Two counties in our project are in areas hit hardest by the recession. Clark County, Nevada, and Lake County. Foreclosures and unemployment in the latter are high. The population was about 300,000 in the 2010 Census -- up about 50% from 2000. In the north-central part of the state, near Orlando, Lake County is aptly named.
In the Patchwork Nation, Lake County is an "Emptying Nest," and its dominant Esri Tapestry is "Senior Styles." These areas are predominantly in the South and West, which have warmer climates. They attract aging baby boomers and preboomers, as well as younger and affluent retirees. They have less diversity than the U.S. as a whole, economically and ethnically.
When the housing boom that fueled Lake County's growth collapsed, it took with it entire industries -- construction and the associated services. Although some workers will find jobs building the solar farm being planned, the market won't recover for a long time. The crash has had a mixed impact on many fixed-income households and could be especially painful if they were heavily leveraged.
Basha sees it every day. "All our homes here where we live -- it's like, wow, what happened to our investments?"
The department store where she works has survived by discounting, Basha said. "They have wonderful sales." Vacant storefronts throughout the region tell a different and sad story for the small enterprises that help economies grow. "I think a lot of the little businesses are having a hard time," she said.
Everyone is trying to save more. Basha's trying to cut back where she can and pay down some bills. "When things were good you would spend money, and it's very easy to build up a credit card," she said. She also goes online to trim her spending. She likes Coupon Mom and also gets coupons from local news sites. She tried Groupon but didn't find many deals that resonated with her or her age group. She doesn't eat out much and doesn't have much need for discounts on sky diving or spa treatments.
One thing that 's pretty sacrosanct is cable service, although the bill is kept somewhat in check by the complex Basha lives in. Her home is dominated by sports. Her husband, a former college athletic director who now works at a major sports facility, has a close relationship with the spring training center of a Major League Baseball team. Their 2,000 square-foot home is full of memorabilia, mostly baseball but some football and tennis. They subscribe to all the premium sports packages in their cable service.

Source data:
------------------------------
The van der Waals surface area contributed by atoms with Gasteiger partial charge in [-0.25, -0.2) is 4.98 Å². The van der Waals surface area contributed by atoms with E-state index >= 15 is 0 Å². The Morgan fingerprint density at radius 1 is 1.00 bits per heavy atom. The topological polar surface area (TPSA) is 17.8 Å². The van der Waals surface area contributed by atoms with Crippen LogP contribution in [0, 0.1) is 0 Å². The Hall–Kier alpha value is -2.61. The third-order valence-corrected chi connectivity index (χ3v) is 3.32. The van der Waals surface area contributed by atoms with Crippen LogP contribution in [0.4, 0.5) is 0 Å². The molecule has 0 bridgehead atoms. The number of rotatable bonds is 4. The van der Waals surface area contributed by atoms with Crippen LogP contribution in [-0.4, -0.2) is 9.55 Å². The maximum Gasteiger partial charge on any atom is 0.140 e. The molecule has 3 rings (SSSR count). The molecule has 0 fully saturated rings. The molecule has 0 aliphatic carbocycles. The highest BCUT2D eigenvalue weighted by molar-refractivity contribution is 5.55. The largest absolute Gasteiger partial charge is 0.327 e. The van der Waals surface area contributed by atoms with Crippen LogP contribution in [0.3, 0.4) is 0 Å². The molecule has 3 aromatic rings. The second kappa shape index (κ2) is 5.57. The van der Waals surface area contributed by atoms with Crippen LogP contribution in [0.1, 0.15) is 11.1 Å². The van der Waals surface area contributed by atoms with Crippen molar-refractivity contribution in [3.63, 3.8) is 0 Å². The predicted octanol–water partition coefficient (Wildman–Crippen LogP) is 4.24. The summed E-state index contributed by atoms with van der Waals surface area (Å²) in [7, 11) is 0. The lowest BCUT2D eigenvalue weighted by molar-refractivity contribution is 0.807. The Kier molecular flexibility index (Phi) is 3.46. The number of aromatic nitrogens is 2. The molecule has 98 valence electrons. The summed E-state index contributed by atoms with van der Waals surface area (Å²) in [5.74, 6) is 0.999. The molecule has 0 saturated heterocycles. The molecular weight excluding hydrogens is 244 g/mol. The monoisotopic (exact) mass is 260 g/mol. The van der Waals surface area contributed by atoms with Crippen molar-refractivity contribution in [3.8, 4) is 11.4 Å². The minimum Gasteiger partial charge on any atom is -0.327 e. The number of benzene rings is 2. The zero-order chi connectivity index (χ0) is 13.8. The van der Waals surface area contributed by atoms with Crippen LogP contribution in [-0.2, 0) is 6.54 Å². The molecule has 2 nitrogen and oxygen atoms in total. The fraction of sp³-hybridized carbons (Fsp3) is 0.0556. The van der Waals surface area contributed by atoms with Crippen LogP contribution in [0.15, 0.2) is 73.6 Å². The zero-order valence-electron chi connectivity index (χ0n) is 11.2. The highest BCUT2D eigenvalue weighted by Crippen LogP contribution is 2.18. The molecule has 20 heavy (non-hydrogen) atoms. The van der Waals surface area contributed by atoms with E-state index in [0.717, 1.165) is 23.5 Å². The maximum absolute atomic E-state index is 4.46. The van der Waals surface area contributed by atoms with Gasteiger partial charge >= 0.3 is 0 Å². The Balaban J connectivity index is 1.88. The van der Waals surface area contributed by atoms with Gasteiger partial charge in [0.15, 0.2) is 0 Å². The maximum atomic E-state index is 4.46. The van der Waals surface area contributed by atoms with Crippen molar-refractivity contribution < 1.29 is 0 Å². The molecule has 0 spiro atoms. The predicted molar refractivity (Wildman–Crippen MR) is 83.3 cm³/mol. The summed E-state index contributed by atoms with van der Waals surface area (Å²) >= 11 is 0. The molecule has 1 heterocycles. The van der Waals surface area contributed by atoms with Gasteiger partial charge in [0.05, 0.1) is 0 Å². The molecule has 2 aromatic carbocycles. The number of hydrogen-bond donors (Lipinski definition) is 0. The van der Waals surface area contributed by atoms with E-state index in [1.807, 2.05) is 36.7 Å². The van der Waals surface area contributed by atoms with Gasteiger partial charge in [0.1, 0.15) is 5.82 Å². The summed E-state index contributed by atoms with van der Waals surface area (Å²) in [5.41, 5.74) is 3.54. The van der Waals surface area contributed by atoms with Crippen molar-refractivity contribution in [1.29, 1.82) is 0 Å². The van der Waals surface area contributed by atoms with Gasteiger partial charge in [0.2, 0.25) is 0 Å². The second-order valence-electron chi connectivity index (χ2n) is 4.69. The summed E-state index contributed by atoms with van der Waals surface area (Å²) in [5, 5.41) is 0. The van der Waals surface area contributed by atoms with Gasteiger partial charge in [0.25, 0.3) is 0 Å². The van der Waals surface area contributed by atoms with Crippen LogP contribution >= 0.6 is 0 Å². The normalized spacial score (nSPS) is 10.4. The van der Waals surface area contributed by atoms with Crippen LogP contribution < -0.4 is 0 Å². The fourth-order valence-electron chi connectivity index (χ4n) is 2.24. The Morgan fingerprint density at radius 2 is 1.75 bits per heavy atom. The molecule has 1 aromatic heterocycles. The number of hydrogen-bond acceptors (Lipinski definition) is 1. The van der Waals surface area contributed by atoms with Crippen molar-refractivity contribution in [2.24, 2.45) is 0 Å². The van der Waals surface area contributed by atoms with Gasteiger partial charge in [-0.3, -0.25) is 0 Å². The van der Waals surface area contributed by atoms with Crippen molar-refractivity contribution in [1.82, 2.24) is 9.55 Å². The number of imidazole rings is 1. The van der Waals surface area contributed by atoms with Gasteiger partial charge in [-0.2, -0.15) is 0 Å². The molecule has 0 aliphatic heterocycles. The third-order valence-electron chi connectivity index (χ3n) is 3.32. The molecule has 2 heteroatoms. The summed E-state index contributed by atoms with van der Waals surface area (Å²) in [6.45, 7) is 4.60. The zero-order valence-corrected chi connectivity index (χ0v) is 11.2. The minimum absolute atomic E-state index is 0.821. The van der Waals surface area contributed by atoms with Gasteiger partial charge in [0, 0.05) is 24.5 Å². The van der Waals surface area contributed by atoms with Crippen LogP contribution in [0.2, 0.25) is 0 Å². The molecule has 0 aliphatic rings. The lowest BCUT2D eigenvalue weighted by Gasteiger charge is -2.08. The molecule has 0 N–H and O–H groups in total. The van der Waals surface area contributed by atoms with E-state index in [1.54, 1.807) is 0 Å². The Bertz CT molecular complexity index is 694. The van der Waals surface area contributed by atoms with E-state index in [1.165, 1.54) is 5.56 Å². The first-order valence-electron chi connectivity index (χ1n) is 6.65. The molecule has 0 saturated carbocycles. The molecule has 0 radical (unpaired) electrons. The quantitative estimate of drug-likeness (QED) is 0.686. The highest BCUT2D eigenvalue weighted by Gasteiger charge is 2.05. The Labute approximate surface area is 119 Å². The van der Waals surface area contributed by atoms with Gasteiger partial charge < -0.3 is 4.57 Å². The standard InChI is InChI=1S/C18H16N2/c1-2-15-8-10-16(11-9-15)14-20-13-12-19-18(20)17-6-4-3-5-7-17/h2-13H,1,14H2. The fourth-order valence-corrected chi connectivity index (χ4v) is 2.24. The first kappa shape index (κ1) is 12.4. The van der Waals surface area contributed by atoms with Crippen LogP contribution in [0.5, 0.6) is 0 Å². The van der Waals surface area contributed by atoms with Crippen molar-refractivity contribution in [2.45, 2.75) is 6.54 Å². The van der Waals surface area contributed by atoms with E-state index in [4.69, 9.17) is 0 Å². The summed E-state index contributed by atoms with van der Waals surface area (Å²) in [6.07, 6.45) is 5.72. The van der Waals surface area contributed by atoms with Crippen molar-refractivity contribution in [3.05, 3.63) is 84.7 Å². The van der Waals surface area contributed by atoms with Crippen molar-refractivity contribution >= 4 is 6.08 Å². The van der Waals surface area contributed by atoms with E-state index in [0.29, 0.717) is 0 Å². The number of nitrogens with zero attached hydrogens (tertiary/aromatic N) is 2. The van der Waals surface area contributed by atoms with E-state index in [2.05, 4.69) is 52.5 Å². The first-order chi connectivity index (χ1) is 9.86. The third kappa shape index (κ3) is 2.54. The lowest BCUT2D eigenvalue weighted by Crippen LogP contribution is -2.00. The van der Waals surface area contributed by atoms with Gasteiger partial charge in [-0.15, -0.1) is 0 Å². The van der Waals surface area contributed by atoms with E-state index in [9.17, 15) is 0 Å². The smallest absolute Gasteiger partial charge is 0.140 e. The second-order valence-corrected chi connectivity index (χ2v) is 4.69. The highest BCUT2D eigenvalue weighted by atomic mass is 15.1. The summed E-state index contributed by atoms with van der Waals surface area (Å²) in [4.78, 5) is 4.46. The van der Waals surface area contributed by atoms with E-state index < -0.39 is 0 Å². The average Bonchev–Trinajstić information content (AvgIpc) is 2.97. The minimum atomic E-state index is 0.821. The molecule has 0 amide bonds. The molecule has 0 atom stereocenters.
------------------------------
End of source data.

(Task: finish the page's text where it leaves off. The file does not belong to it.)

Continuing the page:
Residents of these county types tend to travel more than others, and Basha fits that profile. She and her husband like to go anywhere they can catch a game or sporting event. They also like cruises. Basha enjoys playing the slots while her husband sits outside the casino and reads. Cruises have something for both of them as opposed to a gambling destination. This winter they headed to a number of Caribbean islands. Last year it was Panama.
NOW, ABOUT THAT CAR
A few years ago, Basha took her Chrysler into a new dealership for servicing. The hungry salespeople (or, as she put it, "a nice young man") descended on her, undeterred by claims that she wasn't in the market for a new car. "I've got a beautiful car I want to show you," he said. And she fell in love with the then-newly redesigned Chrysler 300. Thus, someone who has probably never even heard of Eminem bought a car she didn't need.
"It looks like the old gangster cards in the speakeasy movies," Basha said.
She was sold on the comfort, the navigation system and the Bluetooth that lets her talk on her cell hands-free.
When she traded it in for an even newer one it was partly because she loved the reaction she got driving it around town. She had the first Chrysler 300 in the county and people would honk, point and ask her about it at stop lights. And it looks pretty great in the garage next to her husband's red Dodge Charger.
Just because Lake County residents are older doesn't mean they all behave that way as consumers.